ASO, Kumamoto -- For the parents of a university student missing since April 16, when the "main shock" of a recent series of earthquakes struck Kumamoto Prefecture, every day is another day of waiting for news about their son.
Hikaru Yamato, 22, a fourth-year student at Kumamoto Gakuen University, vanished after a landslide knocked down the Aso Ohashi bridge in the April 16 quake. His parents now spend their days praying for his return, and to hear his voice again. On April 25, work continued to locate Hikaru and one other missing person in the village of Minamiaso.
The day before, Hikaru's father, Takuya, 58, was at the Minamiaso village office, listening to a press briefing by the municipal government and the Self-Defense Forces.
"I want any information I can get," he says. Tired as he is from worrying, he makes the nearly one-hour drive to the office almost every day to ask about the state of the search. April 24 was his birthday.
"Hikaru would always send me a text message saying 'Happy Birthday.' I guess there won't be one today," he said despondently.
At 1:25 a.m. on April 16, just after the magnitude-7.3 earthquake struck, Takuya tried to call Hikaru, who had gone to a friend's house in the city of Kumamoto. However, he couldn't get through to his son's mobile phone. He believed Hikaru would be fine, but as the coming day turned to evening, he still couldn't get through. When he asked his son's friend about him, the friend said that Hikaru had left to go home at around 12:30 a.m., shortly before the quake.
Takuya asked the police and others to search for Hikaru, but being in the middle of a chaotic situation they could not meet his request. With the electricity and water to his house cut, Takuya lived out of his car as he visited the police and local authorities, asking for help.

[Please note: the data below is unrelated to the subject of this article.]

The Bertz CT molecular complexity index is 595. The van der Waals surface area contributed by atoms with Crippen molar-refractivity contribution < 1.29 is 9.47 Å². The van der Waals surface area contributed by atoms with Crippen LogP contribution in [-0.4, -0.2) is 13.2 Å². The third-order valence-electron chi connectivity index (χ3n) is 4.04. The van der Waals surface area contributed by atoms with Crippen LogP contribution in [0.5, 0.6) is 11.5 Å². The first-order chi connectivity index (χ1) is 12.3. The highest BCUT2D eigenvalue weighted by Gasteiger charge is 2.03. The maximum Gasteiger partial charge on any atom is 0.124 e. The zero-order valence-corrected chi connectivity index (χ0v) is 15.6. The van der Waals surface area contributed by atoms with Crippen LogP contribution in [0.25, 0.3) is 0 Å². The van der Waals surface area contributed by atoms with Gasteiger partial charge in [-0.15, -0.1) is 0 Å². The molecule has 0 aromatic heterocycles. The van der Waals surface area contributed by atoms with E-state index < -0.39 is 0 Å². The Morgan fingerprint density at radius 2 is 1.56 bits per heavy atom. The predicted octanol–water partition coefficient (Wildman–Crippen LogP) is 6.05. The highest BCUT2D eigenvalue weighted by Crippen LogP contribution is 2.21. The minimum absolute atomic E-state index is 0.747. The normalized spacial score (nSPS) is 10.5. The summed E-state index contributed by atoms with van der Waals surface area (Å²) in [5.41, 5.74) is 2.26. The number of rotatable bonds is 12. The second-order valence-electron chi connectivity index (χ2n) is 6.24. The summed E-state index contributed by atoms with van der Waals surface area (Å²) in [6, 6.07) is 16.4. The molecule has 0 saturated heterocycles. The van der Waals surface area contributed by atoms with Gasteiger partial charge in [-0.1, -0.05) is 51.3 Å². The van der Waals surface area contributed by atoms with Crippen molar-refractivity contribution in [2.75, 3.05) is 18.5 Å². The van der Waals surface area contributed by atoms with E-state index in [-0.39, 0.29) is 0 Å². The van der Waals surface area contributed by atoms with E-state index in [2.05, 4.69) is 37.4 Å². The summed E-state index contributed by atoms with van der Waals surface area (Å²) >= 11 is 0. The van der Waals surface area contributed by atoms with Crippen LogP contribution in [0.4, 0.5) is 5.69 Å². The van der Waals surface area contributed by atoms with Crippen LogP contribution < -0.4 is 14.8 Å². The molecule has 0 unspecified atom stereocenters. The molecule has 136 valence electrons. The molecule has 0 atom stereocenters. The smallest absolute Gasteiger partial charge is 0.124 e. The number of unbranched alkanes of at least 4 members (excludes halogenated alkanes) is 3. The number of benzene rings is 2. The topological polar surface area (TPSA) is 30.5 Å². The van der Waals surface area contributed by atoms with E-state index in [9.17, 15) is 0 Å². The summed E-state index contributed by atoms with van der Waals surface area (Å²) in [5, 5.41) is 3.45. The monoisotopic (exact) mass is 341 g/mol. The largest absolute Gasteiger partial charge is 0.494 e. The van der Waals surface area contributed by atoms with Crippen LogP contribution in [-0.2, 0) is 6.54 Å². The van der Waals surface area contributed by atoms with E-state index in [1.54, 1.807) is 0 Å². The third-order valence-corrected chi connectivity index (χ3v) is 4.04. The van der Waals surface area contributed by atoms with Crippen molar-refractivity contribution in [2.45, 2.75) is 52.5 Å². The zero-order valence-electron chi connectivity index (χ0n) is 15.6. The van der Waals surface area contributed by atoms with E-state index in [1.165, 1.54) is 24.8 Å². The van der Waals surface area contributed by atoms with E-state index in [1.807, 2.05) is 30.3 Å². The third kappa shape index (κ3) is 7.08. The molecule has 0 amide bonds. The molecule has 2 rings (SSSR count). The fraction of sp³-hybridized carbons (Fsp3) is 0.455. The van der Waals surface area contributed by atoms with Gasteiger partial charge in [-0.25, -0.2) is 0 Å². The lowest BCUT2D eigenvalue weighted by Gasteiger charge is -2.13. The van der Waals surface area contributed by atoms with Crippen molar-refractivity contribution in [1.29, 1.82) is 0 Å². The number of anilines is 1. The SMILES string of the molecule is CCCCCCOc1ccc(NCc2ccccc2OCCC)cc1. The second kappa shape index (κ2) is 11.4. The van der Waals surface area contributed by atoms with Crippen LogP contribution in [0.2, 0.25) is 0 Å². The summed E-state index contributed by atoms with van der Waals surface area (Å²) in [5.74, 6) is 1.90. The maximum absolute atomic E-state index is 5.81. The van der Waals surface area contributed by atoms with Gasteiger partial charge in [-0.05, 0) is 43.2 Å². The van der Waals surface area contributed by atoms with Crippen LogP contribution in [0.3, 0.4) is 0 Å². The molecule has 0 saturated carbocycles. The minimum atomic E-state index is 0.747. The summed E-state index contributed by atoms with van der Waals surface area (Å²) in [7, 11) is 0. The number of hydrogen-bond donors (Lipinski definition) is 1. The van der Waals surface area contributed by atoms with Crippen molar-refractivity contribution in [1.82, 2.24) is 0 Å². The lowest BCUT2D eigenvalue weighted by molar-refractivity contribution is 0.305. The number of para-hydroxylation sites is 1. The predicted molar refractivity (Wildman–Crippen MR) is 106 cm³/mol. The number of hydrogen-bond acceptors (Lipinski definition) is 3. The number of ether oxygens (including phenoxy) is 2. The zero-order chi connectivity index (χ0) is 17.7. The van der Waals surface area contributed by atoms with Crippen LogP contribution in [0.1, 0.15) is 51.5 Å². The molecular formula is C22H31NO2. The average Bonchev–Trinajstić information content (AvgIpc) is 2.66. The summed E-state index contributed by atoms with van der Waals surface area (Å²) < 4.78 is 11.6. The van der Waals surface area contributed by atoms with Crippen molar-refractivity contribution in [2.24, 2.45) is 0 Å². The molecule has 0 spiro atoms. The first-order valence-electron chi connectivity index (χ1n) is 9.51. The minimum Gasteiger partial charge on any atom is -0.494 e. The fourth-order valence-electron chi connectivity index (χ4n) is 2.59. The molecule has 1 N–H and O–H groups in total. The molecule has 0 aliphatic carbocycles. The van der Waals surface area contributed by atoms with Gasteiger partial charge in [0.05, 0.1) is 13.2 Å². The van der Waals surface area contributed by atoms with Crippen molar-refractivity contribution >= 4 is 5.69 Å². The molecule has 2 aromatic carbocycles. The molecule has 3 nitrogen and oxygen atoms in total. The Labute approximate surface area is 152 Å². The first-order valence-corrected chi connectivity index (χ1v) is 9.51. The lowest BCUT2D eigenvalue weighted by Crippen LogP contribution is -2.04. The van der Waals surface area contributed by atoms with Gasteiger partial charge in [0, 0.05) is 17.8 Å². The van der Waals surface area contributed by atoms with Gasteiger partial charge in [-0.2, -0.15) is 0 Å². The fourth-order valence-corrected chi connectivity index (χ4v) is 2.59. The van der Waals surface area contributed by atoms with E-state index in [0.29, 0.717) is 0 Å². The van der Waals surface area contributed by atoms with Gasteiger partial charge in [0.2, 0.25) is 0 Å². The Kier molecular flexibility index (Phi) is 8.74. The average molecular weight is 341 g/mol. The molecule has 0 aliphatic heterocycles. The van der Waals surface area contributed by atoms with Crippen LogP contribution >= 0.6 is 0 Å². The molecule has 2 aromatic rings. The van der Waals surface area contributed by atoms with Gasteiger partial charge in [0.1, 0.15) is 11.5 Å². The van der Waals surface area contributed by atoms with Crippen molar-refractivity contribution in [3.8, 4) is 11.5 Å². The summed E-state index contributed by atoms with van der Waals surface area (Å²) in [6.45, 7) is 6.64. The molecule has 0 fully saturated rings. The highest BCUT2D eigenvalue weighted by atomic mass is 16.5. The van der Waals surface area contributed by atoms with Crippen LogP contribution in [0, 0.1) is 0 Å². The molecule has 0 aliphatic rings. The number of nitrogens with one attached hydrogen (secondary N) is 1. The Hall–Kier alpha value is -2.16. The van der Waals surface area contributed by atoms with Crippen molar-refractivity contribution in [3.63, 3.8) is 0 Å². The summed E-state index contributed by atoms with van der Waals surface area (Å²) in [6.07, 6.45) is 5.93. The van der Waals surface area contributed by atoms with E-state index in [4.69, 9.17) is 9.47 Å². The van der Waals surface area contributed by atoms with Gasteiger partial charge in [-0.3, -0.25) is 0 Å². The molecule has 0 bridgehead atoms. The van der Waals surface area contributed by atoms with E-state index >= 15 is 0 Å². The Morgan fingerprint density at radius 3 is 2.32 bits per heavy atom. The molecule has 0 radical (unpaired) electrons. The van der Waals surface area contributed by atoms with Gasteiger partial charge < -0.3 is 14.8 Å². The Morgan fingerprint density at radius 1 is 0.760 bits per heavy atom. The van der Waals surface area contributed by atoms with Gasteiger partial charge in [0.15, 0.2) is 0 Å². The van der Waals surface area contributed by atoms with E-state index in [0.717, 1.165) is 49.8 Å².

It turned out that an automatic license plate reading system had recorded Hikaru's car. This record raised the likelihood that Hikaru had been driving near the Aso Ohashi bridge at the time of the quake. On April 18, the bridge area finally became the subject of a search for the missing, but because of the danger of landslides, it wasn't until two days later that unmanned construction vehicles from the Ministry of Land, Infrastructure, Transport and Tourism were sent in to enable a full-scale search to get underway.
Hikaru's parents asked the prefectural police to allow them to visit the area near the bridge, and they did so for the first time on April 23. Takuya, whose job involves land surveying and technical design, says, "I could see that the mountain had been deeply gouged, and that several meters' worth of dirt had accumulated in the river. But I said to (my son) 'We will find you.'"
Hikaru's name, which is written with a kanji character meaning "spreading light" was given to him in the hope that he would become a person of shining qualities. Just as hoped, he grew up into a king young man.
Hikaru's grandparents' house on his mother's side is near the bridge, and when he was young, he would often play nearby. His mother, Shinobu, 48, says, "I can't believe this would happen in our hometown."
In January last year, Hikaru celebrated his 21st birthday with a birthday cake for the first time in a while. Though he normally disliked the camera, on this day he smiled happily for it. The photo is a favorite of his parents, but now they are overcome with emotion when looking at it.
After Hikaru went missing, a silver watch his parents had given him for his 20th birthday was found in his room. Shinobu now wears it, praying to be reunited with her son.
Takuya says, "We know the situation is tough, but we want the search to continue until Hikaru comes home to us no matter what the outcome is."